Leading Eurosceptic Nigel Farage helped the Conservatives by deciding not to field candidates in constituencies the Conservatives won in 2017, enabling his upstart Brexit Partynote  to focus on draining votes in Labour-represented constituencies that had voted Leave in the referendum. This might or might not have happened on the advice of Donald Trump, whom Farage had been constantly positive and supportive of, and who had even endorsed Boris Johnson as Prime Minister during the leadership election.

For the first time since Margaret Thatcher's leadership in the 1980s, the Conservatives secured a large majority, with many traditionally Labour constituencies in northern England voting for them due to a belief that Brexit could be delivered and improve the country, as well as due to interest in the more economically liberal policy proposals that Johnson had brought to the party with his leadership. He was also helped due to the ineffective leadership and controversial endorsements of the Leader of the Opposition Jeremy Corbyn who promptly resigned after one of Labour's worst defeats.

Within a week, Boris effectively put No Deal back on the table in terms of trade, though the formal withdrawal agreement was approved. He also courted controversy for appointing two Cabinet members — Nicky Morgan, who had retired from the Commons, and Zac Goldsmith, who had lost his seat in the election — to the House of Lords so they could remain in Cabinet. Further controversy followed when Chancellor Sajid Javid resigned in a more comprehensive reshuffle (which also saw Morgan, though not Goldsmith, step down) after he refused to fire his staffers and replace them with a team under direct oversight from No. 10.

In March 2020, amid the COVID-19 Pandemic, Boris revealed that he had tested positive for COVID-19. His symptoms persisted into April, resulting in him being admitted to hospital for tests on the 5th. The next day, his health deteriorated, and he was placed in intensive care. Boris was moved out of intensive care on 9 April, then discharged from the hospital three days later. He has since recovered completely, though he was also criticised for trying to end the nationwide lockdown before medical experts said it was safe, as well as for a bizarre affair involving his adviser Dominic Cummings driving his family across England during the lockdown, especially once Cummings came out with some particularly questionable excuses for the incident.note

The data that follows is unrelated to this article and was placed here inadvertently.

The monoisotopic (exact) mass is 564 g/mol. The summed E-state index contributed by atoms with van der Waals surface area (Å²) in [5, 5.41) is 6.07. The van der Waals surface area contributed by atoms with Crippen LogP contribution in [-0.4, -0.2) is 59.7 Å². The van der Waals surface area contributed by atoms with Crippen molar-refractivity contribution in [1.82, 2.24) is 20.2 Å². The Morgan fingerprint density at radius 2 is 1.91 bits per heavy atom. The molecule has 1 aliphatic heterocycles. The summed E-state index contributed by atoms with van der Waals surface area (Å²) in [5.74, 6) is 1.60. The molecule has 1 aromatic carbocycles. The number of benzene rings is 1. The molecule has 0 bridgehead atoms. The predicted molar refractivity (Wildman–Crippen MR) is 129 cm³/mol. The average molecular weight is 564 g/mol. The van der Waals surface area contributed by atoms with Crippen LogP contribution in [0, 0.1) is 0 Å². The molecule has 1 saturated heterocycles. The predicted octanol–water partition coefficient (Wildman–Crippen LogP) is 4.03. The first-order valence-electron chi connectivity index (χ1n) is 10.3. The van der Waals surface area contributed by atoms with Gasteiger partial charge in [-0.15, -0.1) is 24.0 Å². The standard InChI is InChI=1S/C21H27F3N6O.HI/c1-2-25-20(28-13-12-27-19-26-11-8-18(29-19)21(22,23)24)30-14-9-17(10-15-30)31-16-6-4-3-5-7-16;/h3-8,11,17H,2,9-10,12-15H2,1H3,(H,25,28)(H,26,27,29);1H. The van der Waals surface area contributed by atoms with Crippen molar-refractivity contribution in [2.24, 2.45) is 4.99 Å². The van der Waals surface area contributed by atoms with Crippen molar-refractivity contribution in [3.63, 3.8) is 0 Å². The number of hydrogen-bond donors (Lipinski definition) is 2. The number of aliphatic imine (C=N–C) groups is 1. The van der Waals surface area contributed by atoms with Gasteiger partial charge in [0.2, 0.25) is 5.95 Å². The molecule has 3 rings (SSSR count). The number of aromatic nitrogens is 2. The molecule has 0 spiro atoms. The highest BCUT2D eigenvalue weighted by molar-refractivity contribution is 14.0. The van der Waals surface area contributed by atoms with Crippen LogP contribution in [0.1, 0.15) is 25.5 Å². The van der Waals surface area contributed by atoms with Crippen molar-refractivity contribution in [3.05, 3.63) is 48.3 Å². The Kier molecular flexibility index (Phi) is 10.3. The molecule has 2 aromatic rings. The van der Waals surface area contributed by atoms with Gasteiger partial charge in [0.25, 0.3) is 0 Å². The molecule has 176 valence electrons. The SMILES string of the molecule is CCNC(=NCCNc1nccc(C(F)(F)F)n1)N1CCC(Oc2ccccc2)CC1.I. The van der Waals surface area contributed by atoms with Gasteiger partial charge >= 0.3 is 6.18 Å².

Since 2016, he has been compared to Donald Trump, and while this comparison demands caution, it is worth noting that they have share several political and stylistic similarities like their outspoken personalities and fondness for right-wing populism. Kenneth Clarke, a bigwig of the Conservative Party and former Chancellor who was eventually thrown out of the Party and retired from the Commons when the 2019 election was called, even said in 2016, "He’s a much nicer version of Donald Trump but the [Leave] campaign’s remarkably similar in my opinion and about as relevant to the real problems that the public face." (Listen to the audio here.) The comparison intensified when he became prime minister, of course. It wasn't helped by the fact that Trump consistently expressed support for him (and actively disparaged Labour's then-leader, Jeremy Corbyn), referring to Boris as "Britain Trump", despite Boris previously insulting and criticising Trump prior to him becoming president.

However, Boris differentiates himself from Donald Trump and other right-wing populists via his deliberately buffoonish image. Whereas Trump has portrayed himself as an infallible superman, Boris routinely pokes fun at himself and acts like an idiot to make himself more endearing and relatable. Even his fashion choice deliberately invokes the image of a clown with his intentionally messy hairstyle and tendency to wear an eccentric mishmash of used clothes. Boris' self-parodying image helps him escape the Conservative Party's elitist stigma and is at least part of the reason why his membership in the Bullingdon Club wasn't as much of a liability as it was for David Cameron. His fellow Tories are generally accepted to have tolerated these antics because they win elections. However, as a result of the Covid-19 pandemic, Brexit fallout and the epidemic of sleaze allegations, including an attempt by Johnson to rig the system to exonerate fellow Conservative MP Owen Patterson for breaching paid advocacy rules, this persona has begun to work against him.